THIS USER NEEDS HELP THIS USER NEEDS HELP - 2 months ago 7
Git Question

Roll back to an old commit, but apply back my commits

I have been working on a feature branch

A
that I merged to
dev
branch. I made several more commits to the
dev
branch after merge. However, I realized that the current head of
dev
branch is broken and would like to test my
A
branch by rolling back to a certain commit in
dev
branch and re-applying all the commits of
A
and extra ones I did after merge in
dev
. How could I achieve this?

EDIT: Many people have committed to
dev
, and I merged in my branch
A
which is composed of only my commits. Basically, I want to remove the commits of all other people upto certain old commit.

The rollback is for testing purpose only to see if branch A is somewhat compatible with branch
dev
. It doesn't need to be "up-to-date", but need A to merge onto a certain point in
dev
where the code actually used to work.

Answer

Use a temporary branch.

Let's draw what you have now, as a series of commits on branch dev and your feature branch. Let's assume for the moment that you haven't merged your feature branch into dev (even though you have, i.e., let's start from just before you did git checkout dev && git merge feature):

...--o--*--A--B--C--D--E--F      <-- dev
         \
          G---H--I--J--K---L     <-- feature

Now, you already did git checkout dev && git merge feature or equivalent, so let's add the merge commit to the drawing:

...--o--*--A--B--C--D--E--F--M   <-- dev
         \                  /
          G---H--I--J--K---L     <-- feature

"Your" commits are the ones on branch feature that are not also on dev before the merge, i.e., G through L, plus of course your new merge M.

Now you say you have added several more commits as well, so let's draw them in:

...--o--*--A--B--C--D--E--F--M--N--O    <-- dev
         \                  /
          G---H--I--J--K---L            <-- feature

It's at this point that you realized that something is broken in, say, E and maybe F as well. So now you want to see what happens if you test "commit O as it would be if we didn't have commits E and/or F".

Method one: make temporary branch and revert bad commits

(This is usually the easiest method. You already did the merge; the other method makes you re-do the merge, and merges tend to be a bit harder than reverts.)

Step 1 is to get a temporary branch. While on dev, simply git checkout -b temp, so that you now have:

...--o--*--A--B--C--D--E--F--M--N--O    <-- dev, HEAD -> temp
         \                  /
          G---H--I--J--K---L            <-- feature

Now you can run git revert <id-of-E> <id-of-F> to revert the two "bad" commits. This does what git cherry-pick does, except in reverse: it finds out what changed from E to F (so that it can be repeated, or in this case, un-done) and "reverse applies" that change to un-do it. Then it finds out what changed from D to E, in the same way, and reverse-applies that change to undo it as well.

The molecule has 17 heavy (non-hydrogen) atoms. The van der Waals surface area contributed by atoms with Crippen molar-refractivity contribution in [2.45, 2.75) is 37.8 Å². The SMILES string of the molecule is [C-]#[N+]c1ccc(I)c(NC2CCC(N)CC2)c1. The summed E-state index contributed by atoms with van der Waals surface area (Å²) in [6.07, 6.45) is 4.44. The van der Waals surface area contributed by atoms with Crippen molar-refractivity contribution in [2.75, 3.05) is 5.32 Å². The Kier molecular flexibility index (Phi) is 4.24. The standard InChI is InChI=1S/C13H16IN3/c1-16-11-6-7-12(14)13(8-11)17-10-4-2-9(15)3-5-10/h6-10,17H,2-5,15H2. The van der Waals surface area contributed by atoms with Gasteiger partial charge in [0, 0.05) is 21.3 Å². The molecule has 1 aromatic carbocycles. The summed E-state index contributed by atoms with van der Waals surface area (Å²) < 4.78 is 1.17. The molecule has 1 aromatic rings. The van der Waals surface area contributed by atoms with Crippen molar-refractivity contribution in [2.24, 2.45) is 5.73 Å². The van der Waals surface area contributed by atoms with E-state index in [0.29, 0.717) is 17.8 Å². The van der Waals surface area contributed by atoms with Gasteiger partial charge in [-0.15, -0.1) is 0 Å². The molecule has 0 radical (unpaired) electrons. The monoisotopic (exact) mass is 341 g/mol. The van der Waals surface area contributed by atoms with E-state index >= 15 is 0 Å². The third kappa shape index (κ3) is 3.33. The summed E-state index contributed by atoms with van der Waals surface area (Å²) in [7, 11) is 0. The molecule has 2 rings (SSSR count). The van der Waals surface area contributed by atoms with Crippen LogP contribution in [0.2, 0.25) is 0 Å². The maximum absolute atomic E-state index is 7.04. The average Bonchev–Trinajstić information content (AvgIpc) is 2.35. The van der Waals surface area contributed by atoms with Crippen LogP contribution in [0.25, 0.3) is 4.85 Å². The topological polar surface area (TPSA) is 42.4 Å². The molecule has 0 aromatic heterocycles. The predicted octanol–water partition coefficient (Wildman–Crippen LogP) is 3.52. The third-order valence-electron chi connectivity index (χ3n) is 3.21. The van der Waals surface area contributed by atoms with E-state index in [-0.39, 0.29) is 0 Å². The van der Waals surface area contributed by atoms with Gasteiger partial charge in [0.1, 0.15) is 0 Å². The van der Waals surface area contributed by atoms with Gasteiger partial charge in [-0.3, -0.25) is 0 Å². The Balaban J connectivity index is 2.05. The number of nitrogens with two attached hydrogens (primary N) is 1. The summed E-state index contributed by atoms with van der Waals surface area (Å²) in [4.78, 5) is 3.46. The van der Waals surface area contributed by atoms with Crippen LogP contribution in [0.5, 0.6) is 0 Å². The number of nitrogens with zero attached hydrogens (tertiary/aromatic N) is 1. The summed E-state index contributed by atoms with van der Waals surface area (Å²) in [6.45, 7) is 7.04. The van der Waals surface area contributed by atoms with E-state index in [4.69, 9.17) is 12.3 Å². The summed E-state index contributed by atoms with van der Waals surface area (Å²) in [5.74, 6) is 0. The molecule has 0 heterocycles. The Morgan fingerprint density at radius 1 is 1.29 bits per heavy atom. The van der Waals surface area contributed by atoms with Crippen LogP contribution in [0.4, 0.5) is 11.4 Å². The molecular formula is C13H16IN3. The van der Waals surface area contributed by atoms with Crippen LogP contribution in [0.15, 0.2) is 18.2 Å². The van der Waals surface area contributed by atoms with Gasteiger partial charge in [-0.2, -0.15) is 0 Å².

Now you have:

                                     f'-e'  <-- temp
                                    /
...--o--*--A--B--C--D--E--F--M--N--O        <-- dev
         \                  /
          G---H--I--J--K---L                <-- feature

where f' is the commit that "undoes" F, and e' is the commit that "undoes" E.

Now you can run your tests.

Method two: make temporary branch, then re-merge and cherry-pick

Again, we start with the idea that E and F are "bad". So this time, we want a temporary branch that points directly to commit D: the last "good" commit on dev. Find the ID of commit D and then:

git checkout -b temp <id-of-D>

Now you have this—which is the same drawing as before, but we've added a bump "up" for the new branch label:

                   D                  <-- HEAD -> temp
                  / \
...--o--*--A--B--C   E--F--M--N--O    <-- dev
         \                /
          G--H--I--J--K--L            <-- feature

Now run git merge feature. This makes a new merge commit, quite different from M, that merges commit L into commit D. Drawing the resulting graph is a bit difficult since the merge line crosses over the dev branch (I should have taken a different approach than lifting D up a line), but here's a sort of stab at it:

                   D-------m          <-- HEAD -> temp
                  / \     .
...--o--*--A--B--C   E--F--M--N--O    <-- dev
         \               ./
          G--H--I--J--K--L            <-- feature

Now use git cherry-pick to copy commits N and O. This is similar to our earlier revert, except that it doesn't try to "undo" the changes, but instead just to copy them. Let's call these copies N' and O' (uppercase since they're copies, not reverse-copies):

                   D-------m--N'--O'  <-- HEAD -> temp
                  / \     .
...--o--*--A--B--C   E--F--M--N--O    <-- dev
         \               ./
          G--H--I--J--K--L            <-- feature

Now run your tests as before.

What if the tests fail?

If things still don't work, it's up to you to decide how to deal with that. However, you can continue to make new commits on your temp branch until you have fixed things, then decide how to collect up those fixes and either rework feature, or add them after commit O, or whatever. This particular part is really easy, because you have a branch!

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